In engineering and mathematics, a **dynamical system** is a deterministic process in which a function's value changes over time according to a rule that is defined in terms of the function's current value.

## Types of dynamical systems

A dynamical system is called **discrete** if time is measured in discrete steps; these are modeled as recursive relations, as in the logistic map:

where *t* denotes the discrete time steps and *x* is the variable that changes with time. If time is measured continuously, the resulting **continuous** dynamical systems are expressed as ordinary differential equations, for instance

where *x* is the variable that changes with time *t*.

The changing variable *x* is often a real number but can also be a vector in **R**^{k}.

## Linear and nonlinear systems

We distinguish between **linear dynamical systems** and **nonlinear dynamical systems**. In linear systems, the right-hand side of the equation is an expression that depends linearly on *x*, as in

If two solutions to a linear system are given, then their sum is also a solution ("superposition principle"). In general, the solutions form a vector space, which allows the use of linear algebra and simplifies the analysis significantly. For linear continuous systems, the Laplace transform method can also be used to transform the differential equation into an algebraic equation.

The two examples given earlier are nonlinear systems. These are much harder to analyze and often exhibit a phenomenon known as chaos, which appears to exhibit complete unpredictability; see also nonlinearity.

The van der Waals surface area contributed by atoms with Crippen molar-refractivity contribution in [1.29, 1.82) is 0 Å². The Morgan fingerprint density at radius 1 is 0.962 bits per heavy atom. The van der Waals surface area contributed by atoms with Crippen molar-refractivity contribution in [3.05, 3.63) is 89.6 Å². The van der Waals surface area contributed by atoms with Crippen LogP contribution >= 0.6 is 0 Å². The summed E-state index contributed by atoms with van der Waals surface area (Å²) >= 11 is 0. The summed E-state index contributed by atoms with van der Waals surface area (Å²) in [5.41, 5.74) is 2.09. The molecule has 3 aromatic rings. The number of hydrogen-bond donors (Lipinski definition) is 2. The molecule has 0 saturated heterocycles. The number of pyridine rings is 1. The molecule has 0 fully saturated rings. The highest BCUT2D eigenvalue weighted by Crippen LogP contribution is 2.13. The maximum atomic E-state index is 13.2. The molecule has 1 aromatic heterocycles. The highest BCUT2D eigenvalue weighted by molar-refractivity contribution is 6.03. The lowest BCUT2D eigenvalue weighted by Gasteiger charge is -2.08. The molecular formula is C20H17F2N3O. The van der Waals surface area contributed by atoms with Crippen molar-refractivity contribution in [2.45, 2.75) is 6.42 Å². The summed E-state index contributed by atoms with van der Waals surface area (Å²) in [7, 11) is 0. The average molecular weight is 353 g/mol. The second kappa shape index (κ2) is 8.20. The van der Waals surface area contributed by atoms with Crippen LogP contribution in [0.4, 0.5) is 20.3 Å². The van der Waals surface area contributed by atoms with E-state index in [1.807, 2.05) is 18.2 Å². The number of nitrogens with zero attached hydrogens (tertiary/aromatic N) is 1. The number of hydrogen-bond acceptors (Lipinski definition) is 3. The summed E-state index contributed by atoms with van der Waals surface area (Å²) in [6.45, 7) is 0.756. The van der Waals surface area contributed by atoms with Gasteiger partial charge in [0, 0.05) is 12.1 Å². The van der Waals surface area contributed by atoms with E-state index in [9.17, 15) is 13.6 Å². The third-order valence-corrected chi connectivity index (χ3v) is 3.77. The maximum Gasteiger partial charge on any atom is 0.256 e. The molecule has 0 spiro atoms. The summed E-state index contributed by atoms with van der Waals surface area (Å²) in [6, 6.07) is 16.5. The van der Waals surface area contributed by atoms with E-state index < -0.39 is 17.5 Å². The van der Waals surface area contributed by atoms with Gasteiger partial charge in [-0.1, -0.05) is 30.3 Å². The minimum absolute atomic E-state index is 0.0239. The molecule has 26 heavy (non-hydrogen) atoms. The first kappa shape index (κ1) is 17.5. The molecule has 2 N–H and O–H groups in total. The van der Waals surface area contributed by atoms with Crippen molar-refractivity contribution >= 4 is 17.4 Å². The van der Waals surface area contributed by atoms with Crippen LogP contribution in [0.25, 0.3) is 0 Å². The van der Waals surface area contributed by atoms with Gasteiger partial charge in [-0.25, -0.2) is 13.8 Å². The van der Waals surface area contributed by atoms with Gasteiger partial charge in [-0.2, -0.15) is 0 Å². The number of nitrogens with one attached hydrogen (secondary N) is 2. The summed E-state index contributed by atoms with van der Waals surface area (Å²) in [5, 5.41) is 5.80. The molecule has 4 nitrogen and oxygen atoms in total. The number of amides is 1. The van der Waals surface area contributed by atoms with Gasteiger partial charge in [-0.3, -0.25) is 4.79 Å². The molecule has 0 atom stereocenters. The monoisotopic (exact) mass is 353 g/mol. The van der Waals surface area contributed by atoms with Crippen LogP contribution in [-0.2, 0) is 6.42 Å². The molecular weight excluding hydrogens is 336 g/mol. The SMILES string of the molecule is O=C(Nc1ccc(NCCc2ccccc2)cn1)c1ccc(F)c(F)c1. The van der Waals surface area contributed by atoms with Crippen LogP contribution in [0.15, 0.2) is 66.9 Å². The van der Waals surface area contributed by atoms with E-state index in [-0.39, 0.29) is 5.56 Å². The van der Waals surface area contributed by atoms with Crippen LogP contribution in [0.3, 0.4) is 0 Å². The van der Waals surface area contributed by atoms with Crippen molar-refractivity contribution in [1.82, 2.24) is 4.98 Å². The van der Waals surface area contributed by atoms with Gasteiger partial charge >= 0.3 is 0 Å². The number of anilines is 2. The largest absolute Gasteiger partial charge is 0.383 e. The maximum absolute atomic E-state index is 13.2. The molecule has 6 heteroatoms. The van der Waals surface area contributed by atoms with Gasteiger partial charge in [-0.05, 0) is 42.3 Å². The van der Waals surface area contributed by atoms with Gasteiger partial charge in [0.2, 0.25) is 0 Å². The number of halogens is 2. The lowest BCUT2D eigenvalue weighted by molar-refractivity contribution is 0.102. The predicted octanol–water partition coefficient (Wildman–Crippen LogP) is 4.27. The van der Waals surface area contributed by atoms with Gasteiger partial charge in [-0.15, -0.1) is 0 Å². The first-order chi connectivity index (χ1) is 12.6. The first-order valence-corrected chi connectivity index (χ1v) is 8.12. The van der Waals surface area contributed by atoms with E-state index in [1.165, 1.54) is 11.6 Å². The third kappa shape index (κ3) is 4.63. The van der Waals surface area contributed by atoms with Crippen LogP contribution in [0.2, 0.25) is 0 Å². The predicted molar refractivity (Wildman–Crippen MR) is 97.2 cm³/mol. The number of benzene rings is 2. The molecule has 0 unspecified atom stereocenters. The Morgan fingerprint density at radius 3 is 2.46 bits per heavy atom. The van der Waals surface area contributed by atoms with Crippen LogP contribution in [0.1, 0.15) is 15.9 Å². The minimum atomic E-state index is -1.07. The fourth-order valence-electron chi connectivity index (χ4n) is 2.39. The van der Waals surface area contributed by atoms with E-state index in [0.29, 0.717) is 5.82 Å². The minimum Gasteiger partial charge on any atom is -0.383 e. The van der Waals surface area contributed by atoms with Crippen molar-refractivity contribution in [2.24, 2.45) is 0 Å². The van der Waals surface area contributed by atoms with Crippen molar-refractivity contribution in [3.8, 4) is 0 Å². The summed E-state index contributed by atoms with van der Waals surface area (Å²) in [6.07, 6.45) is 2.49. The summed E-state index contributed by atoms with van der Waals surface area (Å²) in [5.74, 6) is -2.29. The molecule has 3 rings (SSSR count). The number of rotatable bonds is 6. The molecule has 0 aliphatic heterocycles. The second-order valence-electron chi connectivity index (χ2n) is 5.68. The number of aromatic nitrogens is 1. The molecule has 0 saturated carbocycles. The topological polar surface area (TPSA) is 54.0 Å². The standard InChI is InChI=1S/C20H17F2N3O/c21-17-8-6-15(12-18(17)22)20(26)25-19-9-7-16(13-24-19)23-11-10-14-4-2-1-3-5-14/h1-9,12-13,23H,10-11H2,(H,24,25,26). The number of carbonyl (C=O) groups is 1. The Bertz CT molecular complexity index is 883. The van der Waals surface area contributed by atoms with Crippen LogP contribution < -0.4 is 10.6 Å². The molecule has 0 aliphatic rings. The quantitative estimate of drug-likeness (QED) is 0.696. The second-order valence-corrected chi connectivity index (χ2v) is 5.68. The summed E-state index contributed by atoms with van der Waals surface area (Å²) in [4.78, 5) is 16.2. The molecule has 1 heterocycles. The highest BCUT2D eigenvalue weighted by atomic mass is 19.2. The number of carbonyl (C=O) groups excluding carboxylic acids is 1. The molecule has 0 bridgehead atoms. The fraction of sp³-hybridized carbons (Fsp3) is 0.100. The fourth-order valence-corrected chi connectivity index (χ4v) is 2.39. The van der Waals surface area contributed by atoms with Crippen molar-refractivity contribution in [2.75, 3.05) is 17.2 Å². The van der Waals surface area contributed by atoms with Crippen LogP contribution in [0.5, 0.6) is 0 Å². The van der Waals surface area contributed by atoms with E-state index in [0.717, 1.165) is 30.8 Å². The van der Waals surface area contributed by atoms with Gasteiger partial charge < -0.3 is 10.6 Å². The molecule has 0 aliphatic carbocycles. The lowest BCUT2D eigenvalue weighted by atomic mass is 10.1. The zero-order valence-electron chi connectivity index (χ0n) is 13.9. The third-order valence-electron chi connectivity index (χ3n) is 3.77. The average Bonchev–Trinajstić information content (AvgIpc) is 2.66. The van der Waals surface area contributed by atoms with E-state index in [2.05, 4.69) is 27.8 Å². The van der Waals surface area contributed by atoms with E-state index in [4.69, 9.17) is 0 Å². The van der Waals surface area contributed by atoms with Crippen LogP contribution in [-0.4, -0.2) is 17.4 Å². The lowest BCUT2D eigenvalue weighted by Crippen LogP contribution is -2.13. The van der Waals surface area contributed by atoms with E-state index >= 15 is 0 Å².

## Dynamical systems and chaos theory

Simple nonlinear dynamical systems and even piecewise linear systems can exhibit a completely unpredictable behavior, which might seem to be random. (Remember that we are speaking of completely deterministic systems!). This unpredictable behaviour has been called *chaos*. The branch of dynamical systems that deals with the clean definition and investigation of chaos is called chaos theory.

This branch of mathematics deals with the long-term qualitative behavior of dynamical systems. Here, the focus is not on finding precise solutions to the equations defining the dynamical system (which is often hopeless), but rather to answer questions like "Will the system settle down to a steady state in the long term, and if so, what are the possible steady states?" or "Does the long-term behavior of the system depend on its initial condition?"

An important goal is to describe the fixed points, or steady states, of a given dynamical system; these are values of the variable that do not change over time. Some of these fixed points are *attractive*, meaning that if the system starts out in a nearby state, it will converge toward the fixed point.

Similarly, one is interested in *periodic points*, states of the system that repeat themselves after several timesteps. Periodic points can also be attractive. Sarkovskii's theorem is an interesting statement about the number of periodic points of a one-dimensional discrete dynamical system.

Note that the chaotic behaviour of complicated systems is not the issue. Meteorology has been known for years to involve complicated - even chaotic - behaviour. Chaos theory has been so surprising because chaos can be found within almost trivial systems. The logistic map is only a second-degree polynomial; the horseshoe map is piecewise linear.

## Examples of dynamical systems

## See also

## External links

Last updated: 10-29-2005 02:13:46